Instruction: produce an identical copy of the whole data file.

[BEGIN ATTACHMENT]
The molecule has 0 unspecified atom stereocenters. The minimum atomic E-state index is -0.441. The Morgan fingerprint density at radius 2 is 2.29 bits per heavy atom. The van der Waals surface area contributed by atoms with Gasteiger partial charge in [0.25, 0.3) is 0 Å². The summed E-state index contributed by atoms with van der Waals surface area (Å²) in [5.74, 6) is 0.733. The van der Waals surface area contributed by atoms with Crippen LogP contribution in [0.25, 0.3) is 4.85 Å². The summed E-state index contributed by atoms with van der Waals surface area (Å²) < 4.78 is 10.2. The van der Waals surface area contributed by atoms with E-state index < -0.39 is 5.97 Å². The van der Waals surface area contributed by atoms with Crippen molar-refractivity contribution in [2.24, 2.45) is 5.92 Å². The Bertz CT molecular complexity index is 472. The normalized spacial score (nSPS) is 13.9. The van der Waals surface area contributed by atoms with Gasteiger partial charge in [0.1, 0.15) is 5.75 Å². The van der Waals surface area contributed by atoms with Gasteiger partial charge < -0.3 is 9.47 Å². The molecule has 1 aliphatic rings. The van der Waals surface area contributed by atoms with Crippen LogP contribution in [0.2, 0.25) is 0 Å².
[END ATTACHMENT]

The molecule has 0 unspecified atom stereocenters. The minimum atomic E-state index is -0.441. The Morgan fingerprint density at radius 2 is 2.29 bits per heavy atom. The van der Waals surface area contributed by atoms with Gasteiger partial charge in [0.25, 0.3) is 0 Å². The summed E-state index contributed by atoms with van der Waals surface area (Å²) in [5.74, 6) is 0.733. The van der Waals surface area contributed by atoms with Crippen LogP contribution in [0.25, 0.3) is 4.85 Å². The summed E-state index contributed by atoms with van der Waals surface area (Å²) < 4.78 is 10.2. The van der Waals surface area contributed by atoms with E-state index < -0.39 is 5.97 Å². The van der Waals surface area contributed by atoms with Crippen molar-refractivity contribution in [2.24, 2.45) is 5.92 Å². The Bertz CT molecular complexity index is 472. The normalized spacial score (nSPS) is 13.9. The van der Waals surface area contributed by atoms with Gasteiger partial charge in [0.1, 0.15) is 5.75 Å². The van der Waals surface area contributed by atoms with Gasteiger partial charge < -0.3 is 9.47 Å². The molecule has 1 aliphatic rings. The van der Waals surface area contributed by atoms with Crippen LogP contribution in [0.2, 0.25) is 0 Å².